Page Count : 303
Genre : YA Contemporary
Publisher : Central Avenue Publishing
Release Date : February 5, 2019

Reviewer : Micky
Rating : ★ ★ ★ .5


Micky’s 3.5 star review

This was our January bookclub pick and I am to thank for this month’s read. ROAM was a sweet and gentle contemporary YA exploring the experiences of a homeless family through the eyes of seventeen year old Abby.

This was a read that immediately sparked compassion for the family’s situation but there was an underlying conflict in the family that made their situation even more discomforting. Abby’s family were living in a van, in a Walmart car park, in winter. Meanwhile, Abby was conveying the appearance of a normal teen at school when life was anything but normal.

What I liked was the narrative about homeless life. I felt emotion over the difficulties this family was experiencing. There was Abby’s younger sister, her step father’s love, shame and difficulty over their situation and then there was the difficult relationship between mother and daughter; that was just a hot mess. I liked learning and reading about life eating at soup kitchens, relying on charity and trying to keep things quiet. The storyline of illness was a bumpy ride and had me feeling the stress.

Things I wasn’t so keen on was the teen life in high school, it was a little predictable and cliche at times. I was glad that Abby had Zach and some good friends on her side but sometimes it came with a slice of seeming to be unrealistic.

ROAM was a generally enjoyable and sweet read. I appreciated a book tackling these themes and we’re off to discuss at bookclub this weekend. There are some discussion questions in the back of the book, so that’s super handy.

NEW RELEASE TUESDAY – FEBRUARY 11, 2020

Happy “where’d all my money go?” new release Tuesday, everyone!

As you know, the most exciting day of the week in this community is the day that follows the one we all dread (Mondays for the nope) and today we’re going to highlight some of the new books chipping away at our bank accounts — but each one is so worth it.


WHEN YOU SEE ME, book eleven in the Detective D.D Warren series by Lisa Gardner, feels like a direct continuation to book ten. This isn’t one of those mystery/procedural series I think you can just jump into but Gardner always does enough catch-up on backstory that you could probably stumble along without too many questions. This wasn’t Hollis’ favourite of the series but she still enjoyed reuniting with all the familiar faces. Expect her full review tomorrow!

BOOK OF ORLANDO by Laura Lascarso actually released on February seventh but this is our first chance to truly celebrate it. This is the first in a paranormal trilogy about angels, devils, and so much more. It’s a little dark, a whole lot queer, and hot as hell. Check out Hollis’ review here.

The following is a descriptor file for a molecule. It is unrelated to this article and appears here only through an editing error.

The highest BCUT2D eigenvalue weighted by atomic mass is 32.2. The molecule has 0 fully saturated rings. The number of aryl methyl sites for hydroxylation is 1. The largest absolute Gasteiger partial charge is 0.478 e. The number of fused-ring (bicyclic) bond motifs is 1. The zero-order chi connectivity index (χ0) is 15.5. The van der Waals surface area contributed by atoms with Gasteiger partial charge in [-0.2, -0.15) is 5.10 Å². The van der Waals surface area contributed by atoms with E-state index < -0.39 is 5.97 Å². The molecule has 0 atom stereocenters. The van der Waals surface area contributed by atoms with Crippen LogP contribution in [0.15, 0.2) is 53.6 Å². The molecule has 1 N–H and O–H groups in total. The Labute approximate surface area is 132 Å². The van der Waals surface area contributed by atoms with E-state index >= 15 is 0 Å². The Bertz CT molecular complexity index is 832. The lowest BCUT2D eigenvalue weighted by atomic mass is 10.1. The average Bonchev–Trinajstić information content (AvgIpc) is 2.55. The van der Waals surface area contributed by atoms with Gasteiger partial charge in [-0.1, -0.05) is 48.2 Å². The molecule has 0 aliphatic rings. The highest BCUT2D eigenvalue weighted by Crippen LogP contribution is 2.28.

Are there any titles out today you’re excited for? Let us know in the comments below!

THE SKY IS MINE by Amy Beashel – Blog Tour

No one has ever asked Izzy what she wants. She’s about to change all that…

In a house adept at sweeping problems under the carpet, seventeen-year-old Izzy feels silenced. As her safety grows uncertain, Izzy know three things for sure. She knows not to tell her mother that Jacob Mansfield has been threatening to spread those kinds of photos around college. She knows to quiet the grief that she’s been abandoned by her best friend Grace. And, seeing her mother conceal the truth of her stepdad’s control, Izzy also knows not to mention how her heart splinters and her stomach churns whenever he enters a room.

When the flimsy fabric of their life starts to unravel, Izzy and her mum must find their way out of the silence and use the power in their voices to rediscover their worth.

For fans of Sara Barnard, Louise O’Neill and E. Lockhart, The Sky is Mine is a powerful exploration of rape culture and domestic abuse, and a moving story of women learning to love themselves enough to demand to be heard.


Title : The Sky Is Mine
Author : Amy Beashel
Format : Paperback
Page Count : 304
Genre : YA Contemporary
Publisher : Rock the Boat
Release Date : February 6, 2020

Reviewer : Micky
Rating : ★ ★ ★ ★


Micky’s 4 star review

See that bright, shiny cover? THE SKY IS MINE is a book that shines but not with cheery goodness. No, this isn’t a story to get comfortable with, it’s a story to get uncomfortable with but it’s really important. This is a spoiler-free review though, so expect a little vagueness.

Izzy was a young woman crushed. Crushed by her home life, crushed by manipulation and crushed by the demise of the most important friendship of her life. Izzy had lost her voice, herself and her perspective. This was a story of spiralling down and then the slow, long swim to the surface.

If things had been different, maybe I could have told Mum…
If things had been different, maybe my dad would have opened his door and his arms…
Things aren’t different though. Things are what they are.

The themes in this book couldn’t be more relevant than they are to contemporary times. The story explored how social media, something said or captured and tracking apps can all make life seemingly impossible. Izzy’s life was on overload but in so many ways. Her story was about trust, grief, finding her voice and her way back to relationships.

THE SKY IS MINE was incredibly discomforting to read but completely worth the journey. There was hope housed within the pages of this book and that made the journey a path that was doable. The narrative voice conveyed by Amy Beashel was compelling and absorbing, taking the difficult and making it readable without losing impact or power. I admired her ability to tackle the subjects in this book, it was a difficult task which she accomplished so well. I am excited to read more from her.